It has been alleged that Diana's body was deliberately embalmed quickly after her death to prevent positive results in any post-mortem pregnancy tests.
The Bright Flash
Multiple witnesses reported seeing a bright white flash just ahead of the Mercedes after it entered the tunnel. Richard Tomlinson made this allegation in press interviews and said it was consistent with eyewitness testimony. Eyewitness François Levistre made an unambiguous reference to a bright flash in his testimony to French police. He claimed he saw the flash and other elements of the scene as it unfolded in his rear-view mirror, just before he exited the tunnel. Another witness, American tourist Brian Anderson, also said he saw a bright flash.
White Fiat Uno and Photographer James Andanson
Forensic analysis of the Mercedes wreckage revealed that glancing contact had occurred between the Mercedes and a white Fiat Uno, leaving traces of paint on the Mercedes bodywork. Numerous attempts by the French police to locate the Fiat were unsuccessful. Mohamed Al-Fayed and others have alleged that the white Fiat had been used by MI6 to force the Mercedes to swerve and crash into the side of the tunnel. The car was supposedly owned by French photojournalist Jean-Paul James Andanson, who had recently photographed Diana while she was at Fayed's villa. Some say Andanson, who died in May 2000, could have suffered suicidal guilt over his role in Diana's death and acted on it. Others believe he was assassinated by French or British security services in order to silence him. The circumstances of his death were highly suspicious. His body was found in a black, fire-damaged BMW in a forest in the south of France, with the doors locked and the car keys missing. Andanson's headless body was seated in the driver's seat. His head was found between the front seats. Investigators also found a hole in his left temple.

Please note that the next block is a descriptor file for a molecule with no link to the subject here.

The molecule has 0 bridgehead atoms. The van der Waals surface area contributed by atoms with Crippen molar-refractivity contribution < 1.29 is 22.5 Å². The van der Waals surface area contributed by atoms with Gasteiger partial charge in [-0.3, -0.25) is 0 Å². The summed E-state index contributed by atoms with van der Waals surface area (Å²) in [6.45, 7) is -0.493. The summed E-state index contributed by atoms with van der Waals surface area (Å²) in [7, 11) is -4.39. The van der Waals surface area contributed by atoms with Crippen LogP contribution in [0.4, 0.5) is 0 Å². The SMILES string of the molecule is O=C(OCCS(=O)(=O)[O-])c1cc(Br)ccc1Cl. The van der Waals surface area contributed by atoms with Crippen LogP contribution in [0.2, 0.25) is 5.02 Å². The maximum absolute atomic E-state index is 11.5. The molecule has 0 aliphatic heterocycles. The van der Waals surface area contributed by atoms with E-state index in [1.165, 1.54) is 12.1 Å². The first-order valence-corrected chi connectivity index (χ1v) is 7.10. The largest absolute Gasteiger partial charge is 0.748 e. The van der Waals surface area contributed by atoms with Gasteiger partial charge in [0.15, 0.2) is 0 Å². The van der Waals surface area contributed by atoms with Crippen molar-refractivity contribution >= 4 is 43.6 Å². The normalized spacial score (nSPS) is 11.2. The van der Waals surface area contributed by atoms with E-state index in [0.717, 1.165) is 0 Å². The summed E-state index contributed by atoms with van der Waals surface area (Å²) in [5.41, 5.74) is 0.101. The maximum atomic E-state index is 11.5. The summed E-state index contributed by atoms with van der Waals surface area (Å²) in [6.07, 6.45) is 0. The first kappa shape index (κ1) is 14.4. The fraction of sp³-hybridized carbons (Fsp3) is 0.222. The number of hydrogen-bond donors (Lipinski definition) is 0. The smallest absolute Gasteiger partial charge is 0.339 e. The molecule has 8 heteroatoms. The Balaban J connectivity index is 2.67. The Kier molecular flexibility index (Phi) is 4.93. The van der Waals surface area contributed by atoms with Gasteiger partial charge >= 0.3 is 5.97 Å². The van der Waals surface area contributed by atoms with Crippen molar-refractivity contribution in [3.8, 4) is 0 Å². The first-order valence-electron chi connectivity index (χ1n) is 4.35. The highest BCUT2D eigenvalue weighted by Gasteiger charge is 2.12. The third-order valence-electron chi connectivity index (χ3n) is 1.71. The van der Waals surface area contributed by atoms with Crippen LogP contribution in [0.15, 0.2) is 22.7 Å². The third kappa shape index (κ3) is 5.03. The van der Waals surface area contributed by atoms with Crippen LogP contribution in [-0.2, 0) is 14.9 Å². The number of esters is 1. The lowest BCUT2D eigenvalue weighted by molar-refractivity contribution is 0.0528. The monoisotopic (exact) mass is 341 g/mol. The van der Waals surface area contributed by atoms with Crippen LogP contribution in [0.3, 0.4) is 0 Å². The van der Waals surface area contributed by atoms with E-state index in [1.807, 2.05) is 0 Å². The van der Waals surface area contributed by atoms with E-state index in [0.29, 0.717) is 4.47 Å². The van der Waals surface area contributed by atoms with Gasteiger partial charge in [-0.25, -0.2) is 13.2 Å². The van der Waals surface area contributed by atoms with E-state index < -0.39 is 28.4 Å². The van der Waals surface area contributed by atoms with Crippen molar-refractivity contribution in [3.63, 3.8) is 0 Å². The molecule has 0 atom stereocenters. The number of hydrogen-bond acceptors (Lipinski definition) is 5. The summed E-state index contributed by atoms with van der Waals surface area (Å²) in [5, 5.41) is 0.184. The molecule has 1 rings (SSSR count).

The Missing CCTV images